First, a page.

Screenwriter-director Michael Dougherty enjoyed early success scripting a pair of comic book blockbusters for influential genre director Bryan Singer. He and writing partner Dan Harris began a successful collaboration that led to penning the script for Singer's hugely popular superhero sequel "X2: X-Men United" (2003). Written years prior, Dougherty and Harris' first screenplay as a team, "Urban Legend III: Bloody Mary" (2005), eventually saw a DVD release, although it was their next project with Singer that brought them even greater exposure - and pressure - than that of their lauded work on "X-Men." Expectations were phenomenally high for "Superman Returns" (2006), the first feature film based on the iconic comic book character in nearly two decades. However, when the astronomically expensive blockbuster failed to recoup Warner Bros.' investment to its satisfaction, both Dougherty's and his partner's meteoric rise in Hollywood cooled rapidly. Put into motion prior to the highly-anticipated release of "Superman Returns," Dougherty was given the rare opportunity to write and direct his personal pet project, a quirky, multi-narrative horror tale, appropriately titled "Trick 'r Treat" (2009). Initially slated for a 2007 release, its sudden shelving by the studio until a direct-to-DVD release two years later, was a bitter illustration for Dougherty on just how quickly one's fortunes could change in Hollywood.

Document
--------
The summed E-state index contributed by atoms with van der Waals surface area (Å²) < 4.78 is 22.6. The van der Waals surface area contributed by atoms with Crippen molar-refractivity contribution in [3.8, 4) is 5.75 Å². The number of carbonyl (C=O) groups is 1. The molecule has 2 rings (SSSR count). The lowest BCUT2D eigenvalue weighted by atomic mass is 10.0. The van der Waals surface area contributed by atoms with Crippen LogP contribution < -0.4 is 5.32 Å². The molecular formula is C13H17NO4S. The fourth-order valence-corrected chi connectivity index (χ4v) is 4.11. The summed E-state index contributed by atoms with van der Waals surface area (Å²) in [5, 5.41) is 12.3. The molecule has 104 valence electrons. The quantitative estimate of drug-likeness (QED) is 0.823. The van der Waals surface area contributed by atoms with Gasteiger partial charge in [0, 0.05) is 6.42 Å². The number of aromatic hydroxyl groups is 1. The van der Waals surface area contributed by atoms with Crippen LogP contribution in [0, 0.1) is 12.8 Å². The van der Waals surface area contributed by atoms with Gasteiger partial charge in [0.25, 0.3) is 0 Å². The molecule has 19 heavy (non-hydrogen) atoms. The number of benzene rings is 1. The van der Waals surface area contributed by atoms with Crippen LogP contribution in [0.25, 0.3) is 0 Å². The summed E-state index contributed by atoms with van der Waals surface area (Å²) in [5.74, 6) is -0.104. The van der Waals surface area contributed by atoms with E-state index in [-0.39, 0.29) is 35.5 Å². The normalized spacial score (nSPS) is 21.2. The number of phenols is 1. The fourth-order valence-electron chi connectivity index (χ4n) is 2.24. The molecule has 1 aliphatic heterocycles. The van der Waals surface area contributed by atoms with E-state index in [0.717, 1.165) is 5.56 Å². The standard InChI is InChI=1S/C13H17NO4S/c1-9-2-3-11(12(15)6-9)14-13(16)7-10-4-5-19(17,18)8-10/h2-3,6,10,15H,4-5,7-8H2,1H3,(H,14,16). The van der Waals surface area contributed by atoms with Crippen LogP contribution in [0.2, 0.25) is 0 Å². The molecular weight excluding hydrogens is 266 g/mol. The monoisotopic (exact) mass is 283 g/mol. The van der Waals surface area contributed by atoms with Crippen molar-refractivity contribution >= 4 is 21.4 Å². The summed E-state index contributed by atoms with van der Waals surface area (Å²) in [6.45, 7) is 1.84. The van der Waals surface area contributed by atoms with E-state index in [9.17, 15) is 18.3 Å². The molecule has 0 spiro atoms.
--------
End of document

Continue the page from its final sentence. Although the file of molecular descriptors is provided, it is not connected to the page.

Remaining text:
Michael Dougherty was born on Oct. 28, 1974 in Columbus, OH, where he attended St. Francis High School prior to enrolling in the film school at New York University. A lifelong artist and horror aficionado, he worked as a freelance animator for such clients as MTV and the Sci Fi Channel for several years after earning his degree in film from NYU. Around this time, while still living in NYC, Dougherty met his future screenwriting partner, Dan Harris, at the party of a mutual acquaintance. Harris, a student at Columbia University at the time, was spending summers in Los Angeles, and when the two hit it off, he suggested they keep in touch. Encouraged to take a stab at screenwriting, Dougherty concocted the horror tale "Trick 'r Treat," which was soon optioned by the production company of famed effects and make-up artist, Stan Winston. Moving to L.A., the aspiring filmmaker was pleasantly surprised to find his friend Harris living in his same neighborhood. When the "Trick 'r Treat" script garnered Dougherty a shot at penning a sequel for the "Urban Legend" horror movie franchise, he invited Harris to collaborate, and their writing partnership was born.